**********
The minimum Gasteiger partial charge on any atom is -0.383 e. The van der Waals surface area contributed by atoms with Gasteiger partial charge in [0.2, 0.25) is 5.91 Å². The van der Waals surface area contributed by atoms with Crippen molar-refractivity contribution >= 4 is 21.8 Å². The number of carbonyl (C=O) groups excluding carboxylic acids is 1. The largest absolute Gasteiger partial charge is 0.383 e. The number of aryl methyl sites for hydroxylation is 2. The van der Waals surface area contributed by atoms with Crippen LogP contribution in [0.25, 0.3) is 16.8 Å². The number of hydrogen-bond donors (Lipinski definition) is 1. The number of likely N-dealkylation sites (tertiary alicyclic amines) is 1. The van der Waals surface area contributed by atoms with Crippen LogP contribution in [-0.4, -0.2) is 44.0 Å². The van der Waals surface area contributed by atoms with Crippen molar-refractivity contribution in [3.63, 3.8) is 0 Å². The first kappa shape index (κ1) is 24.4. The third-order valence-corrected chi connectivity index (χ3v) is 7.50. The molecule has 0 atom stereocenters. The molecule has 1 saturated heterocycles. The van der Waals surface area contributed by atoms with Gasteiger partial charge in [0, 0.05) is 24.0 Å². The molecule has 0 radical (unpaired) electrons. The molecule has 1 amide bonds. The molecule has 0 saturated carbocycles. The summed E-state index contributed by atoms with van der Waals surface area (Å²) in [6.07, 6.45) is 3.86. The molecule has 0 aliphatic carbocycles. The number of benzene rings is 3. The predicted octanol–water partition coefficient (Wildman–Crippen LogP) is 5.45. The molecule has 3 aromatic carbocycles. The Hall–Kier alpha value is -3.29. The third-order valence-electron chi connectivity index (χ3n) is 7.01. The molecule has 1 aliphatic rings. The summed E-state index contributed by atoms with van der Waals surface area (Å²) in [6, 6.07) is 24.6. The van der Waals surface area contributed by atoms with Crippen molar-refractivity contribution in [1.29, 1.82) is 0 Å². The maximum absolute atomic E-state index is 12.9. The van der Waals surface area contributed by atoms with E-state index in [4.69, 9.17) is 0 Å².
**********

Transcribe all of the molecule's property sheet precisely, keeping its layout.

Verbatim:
The minimum Gasteiger partial charge on any atom is -0.383 e. The van der Waals surface area contributed by atoms with Gasteiger partial charge in [0.2, 0.25) is 5.91 Å². The van der Waals surface area contributed by atoms with Crippen molar-refractivity contribution >= 4 is 21.8 Å². The number of carbonyl (C=O) groups excluding carboxylic acids is 1. The largest absolute Gasteiger partial charge is 0.383 e. The number of aryl methyl sites for hydroxylation is 2. The van der Waals surface area contributed by atoms with Crippen LogP contribution in [0.25, 0.3) is 16.8 Å². The number of hydrogen-bond donors (Lipinski definition) is 1. The number of likely N-dealkylation sites (tertiary alicyclic amines) is 1. The van der Waals surface area contributed by atoms with Crippen LogP contribution in [-0.4, -0.2) is 44.0 Å². The van der Waals surface area contributed by atoms with Crippen molar-refractivity contribution in [3.63, 3.8) is 0 Å². The first kappa shape index (κ1) is 24.4. The third-order valence-corrected chi connectivity index (χ3v) is 7.50. The molecule has 0 atom stereocenters. The molecule has 1 saturated heterocycles. The van der Waals surface area contributed by atoms with Gasteiger partial charge in [0, 0.05) is 24.0 Å². The molecule has 0 radical (unpaired) electrons. The molecule has 1 amide bonds. The molecule has 0 saturated carbocycles. The summed E-state index contributed by atoms with van der Waals surface area (Å²) in [6.07, 6.45) is 3.86. The molecule has 0 aliphatic carbocycles. The number of benzene rings is 3. The predicted octanol–water partition coefficient (Wildman–Crippen LogP) is 5.45. The molecule has 3 aromatic carbocycles. The Hall–Kier alpha value is -3.29. The third-order valence-electron chi connectivity index (χ3n) is 7.01. The molecule has 1 aliphatic rings. The summed E-state index contributed by atoms with van der Waals surface area (Å²) in [6, 6.07) is 24.6. The van der Waals surface area contributed by atoms with Crippen molar-refractivity contribution in [1.29, 1.82) is 0 Å². The maximum absolute atomic E-state index is 12.9. The van der Waals surface area contributed by atoms with E-state index in [4.69, 9.17) is 0 Å².